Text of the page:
Paracas Travel Blog

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Paracas is a small town on the coast of Peru that is a tourist stop mainly for the close access to the Ballestas Islands. We arrived late in the afternoon and got rooms at one of the small selection of hostels, along with buying tickets for the islands and the national reserve the next day. With not much to do we headed to the main strip along the beach and found a restaurant to drink lots of beers, try out the local seafood and watch the sun go down.

Early the next day we headed out to the Ballestas Islands. The boat took about half an hour to get out to the islands, and along the way we saw a huge drawing in a mountain side similar in concept to the Nazca lines that are apparantly 900 years old.

The Ballestas Islands are famous for the sheer quantity of wildlife that manages to fit on them. They are nearly completely covered with birds and penguins, with plenty of sea lions down on the rocks below. This level of abundance is very rare because such overpopulation is usually a free gift to any predator that wants to take advantage of the situation. For whatever reason there are no significant predators on the islands or in the skies above so they are free to breed as they please and feed from the sea. Another famous feature of the islands was that over a very long period of time the birds did their droppings - called guano - on the islands and it kept piling up to the point that when humans recently decided that they could use it for own purposes it had grown up to 30 metres high. Now the 30 metres of bird business is gone but there is still plenty of it around from recent activity to visibly coat the ground and leave a strong smell.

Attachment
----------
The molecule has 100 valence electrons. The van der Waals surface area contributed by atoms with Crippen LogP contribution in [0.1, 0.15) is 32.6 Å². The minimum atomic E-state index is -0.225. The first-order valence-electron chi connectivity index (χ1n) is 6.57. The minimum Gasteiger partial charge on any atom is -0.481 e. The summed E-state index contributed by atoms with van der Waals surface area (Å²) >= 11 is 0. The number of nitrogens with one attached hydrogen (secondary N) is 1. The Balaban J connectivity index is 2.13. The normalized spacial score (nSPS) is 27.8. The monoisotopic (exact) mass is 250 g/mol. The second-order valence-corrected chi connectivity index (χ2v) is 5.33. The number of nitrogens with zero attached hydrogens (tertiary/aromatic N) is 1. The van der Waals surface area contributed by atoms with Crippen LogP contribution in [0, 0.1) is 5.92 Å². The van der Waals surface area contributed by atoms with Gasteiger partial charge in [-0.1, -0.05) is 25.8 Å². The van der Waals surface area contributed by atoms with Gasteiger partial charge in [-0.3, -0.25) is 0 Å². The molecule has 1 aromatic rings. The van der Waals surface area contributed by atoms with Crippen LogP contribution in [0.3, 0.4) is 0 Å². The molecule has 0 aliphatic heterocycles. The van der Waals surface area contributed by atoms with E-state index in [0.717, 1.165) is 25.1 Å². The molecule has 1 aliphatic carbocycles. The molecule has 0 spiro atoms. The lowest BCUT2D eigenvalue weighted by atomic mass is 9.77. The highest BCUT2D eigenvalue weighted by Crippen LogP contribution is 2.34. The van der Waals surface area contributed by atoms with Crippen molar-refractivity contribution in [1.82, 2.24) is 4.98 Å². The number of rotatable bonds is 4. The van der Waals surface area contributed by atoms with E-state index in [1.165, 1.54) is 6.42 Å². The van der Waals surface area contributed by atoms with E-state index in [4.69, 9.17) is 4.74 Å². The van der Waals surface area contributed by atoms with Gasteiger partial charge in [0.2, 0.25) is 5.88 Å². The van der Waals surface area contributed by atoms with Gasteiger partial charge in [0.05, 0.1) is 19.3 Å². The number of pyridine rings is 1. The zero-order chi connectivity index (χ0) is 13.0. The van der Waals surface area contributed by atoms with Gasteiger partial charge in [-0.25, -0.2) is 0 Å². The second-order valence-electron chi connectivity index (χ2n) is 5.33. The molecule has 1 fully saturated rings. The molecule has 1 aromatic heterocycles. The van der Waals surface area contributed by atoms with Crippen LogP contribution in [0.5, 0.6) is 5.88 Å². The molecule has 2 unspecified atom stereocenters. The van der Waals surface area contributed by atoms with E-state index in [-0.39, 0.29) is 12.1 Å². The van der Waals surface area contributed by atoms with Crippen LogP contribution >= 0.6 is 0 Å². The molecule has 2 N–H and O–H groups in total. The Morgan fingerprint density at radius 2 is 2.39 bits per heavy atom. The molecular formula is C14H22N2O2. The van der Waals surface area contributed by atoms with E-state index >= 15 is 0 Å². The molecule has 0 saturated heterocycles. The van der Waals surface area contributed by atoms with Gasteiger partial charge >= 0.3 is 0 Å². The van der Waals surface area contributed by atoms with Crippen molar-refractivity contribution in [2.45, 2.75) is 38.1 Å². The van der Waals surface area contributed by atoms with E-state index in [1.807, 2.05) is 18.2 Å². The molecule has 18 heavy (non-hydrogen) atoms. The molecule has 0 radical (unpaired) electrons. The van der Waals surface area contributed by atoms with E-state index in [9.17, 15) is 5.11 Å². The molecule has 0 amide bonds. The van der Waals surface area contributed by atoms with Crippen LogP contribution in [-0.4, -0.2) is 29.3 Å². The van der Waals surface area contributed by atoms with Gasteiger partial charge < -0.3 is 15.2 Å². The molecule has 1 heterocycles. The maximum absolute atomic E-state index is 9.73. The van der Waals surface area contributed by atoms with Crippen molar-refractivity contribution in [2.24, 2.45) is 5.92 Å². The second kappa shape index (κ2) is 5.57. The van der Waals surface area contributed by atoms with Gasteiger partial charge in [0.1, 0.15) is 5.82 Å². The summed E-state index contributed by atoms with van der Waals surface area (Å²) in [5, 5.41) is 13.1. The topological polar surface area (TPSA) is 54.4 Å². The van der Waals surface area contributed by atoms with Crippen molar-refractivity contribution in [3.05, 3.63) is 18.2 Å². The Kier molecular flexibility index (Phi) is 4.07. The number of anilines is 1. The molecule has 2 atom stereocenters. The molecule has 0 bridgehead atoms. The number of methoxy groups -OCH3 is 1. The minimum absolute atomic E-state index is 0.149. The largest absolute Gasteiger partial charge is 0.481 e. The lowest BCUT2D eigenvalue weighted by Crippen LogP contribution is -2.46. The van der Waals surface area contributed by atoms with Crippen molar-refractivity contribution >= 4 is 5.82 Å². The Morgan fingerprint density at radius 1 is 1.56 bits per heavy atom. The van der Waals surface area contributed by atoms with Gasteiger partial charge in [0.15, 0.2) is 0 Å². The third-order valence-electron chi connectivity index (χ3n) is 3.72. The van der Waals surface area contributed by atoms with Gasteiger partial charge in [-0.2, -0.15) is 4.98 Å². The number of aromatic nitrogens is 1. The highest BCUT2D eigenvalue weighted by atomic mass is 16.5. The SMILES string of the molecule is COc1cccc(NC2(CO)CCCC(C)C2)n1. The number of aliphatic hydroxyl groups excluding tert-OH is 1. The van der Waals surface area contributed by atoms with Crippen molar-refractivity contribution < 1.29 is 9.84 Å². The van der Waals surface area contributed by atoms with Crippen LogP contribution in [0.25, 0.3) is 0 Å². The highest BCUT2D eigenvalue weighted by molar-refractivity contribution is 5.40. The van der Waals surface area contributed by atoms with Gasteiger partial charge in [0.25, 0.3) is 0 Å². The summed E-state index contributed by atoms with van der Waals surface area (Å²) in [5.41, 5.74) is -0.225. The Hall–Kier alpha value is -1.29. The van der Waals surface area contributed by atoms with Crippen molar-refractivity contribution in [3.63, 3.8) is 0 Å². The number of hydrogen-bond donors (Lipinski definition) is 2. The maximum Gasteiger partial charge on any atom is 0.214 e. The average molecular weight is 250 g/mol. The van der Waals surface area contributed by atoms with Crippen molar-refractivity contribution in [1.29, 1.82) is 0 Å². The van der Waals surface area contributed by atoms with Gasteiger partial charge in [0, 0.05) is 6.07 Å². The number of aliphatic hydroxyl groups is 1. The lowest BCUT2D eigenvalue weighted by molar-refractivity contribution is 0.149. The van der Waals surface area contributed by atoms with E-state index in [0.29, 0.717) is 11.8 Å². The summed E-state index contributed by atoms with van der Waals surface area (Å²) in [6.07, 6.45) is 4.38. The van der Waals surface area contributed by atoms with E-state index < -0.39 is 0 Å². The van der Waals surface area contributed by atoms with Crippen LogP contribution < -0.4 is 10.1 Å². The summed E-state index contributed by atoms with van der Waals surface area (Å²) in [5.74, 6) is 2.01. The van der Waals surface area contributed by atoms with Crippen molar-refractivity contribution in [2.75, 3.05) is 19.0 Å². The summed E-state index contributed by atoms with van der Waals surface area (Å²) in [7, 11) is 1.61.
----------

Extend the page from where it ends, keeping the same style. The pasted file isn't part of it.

Our boat toured around the islands from the sea because people are not allowed to go on the islands so as to protect the unique ecosystem. It didn't detract from it because you could still see almost everything, and it was really amazing. There was such a huge quantity of birds that if you weren't close it almost looked like a blur. The sea lions lying on the rocks right near the boat passing by was very impressive. It would be interesting to know just how many birds there were in such a small area - probably hundreds of thousands to millions. On the boat ride back there were dolphins bobbing out of the water right near us just to top it all off.

In the afternoon we did a tour of the Paracas National Reserve. The reserve is mostly limited from human entry but the north end near Paracas town gave us a good view of what it is like. The area is mostly desert but the coast line along it is simply stunning. There are enormous cliff faces almost as far as the eye can see, with great viewing platforms to gasp at it all. We first went to a spot where you can watch flamingos, but we were so far away that it was barely a glimpse in the distance so really there wasn't any point. After that was the best part as we went to the coast line points and took lots of great photos. We then had lunch at a restaurant in the reserve and headed back.

With not much left to do in the Paracas area we took the Cruz Del Sur bus to Ica in the evening, which was about two hours away.
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photo by: Sylvie1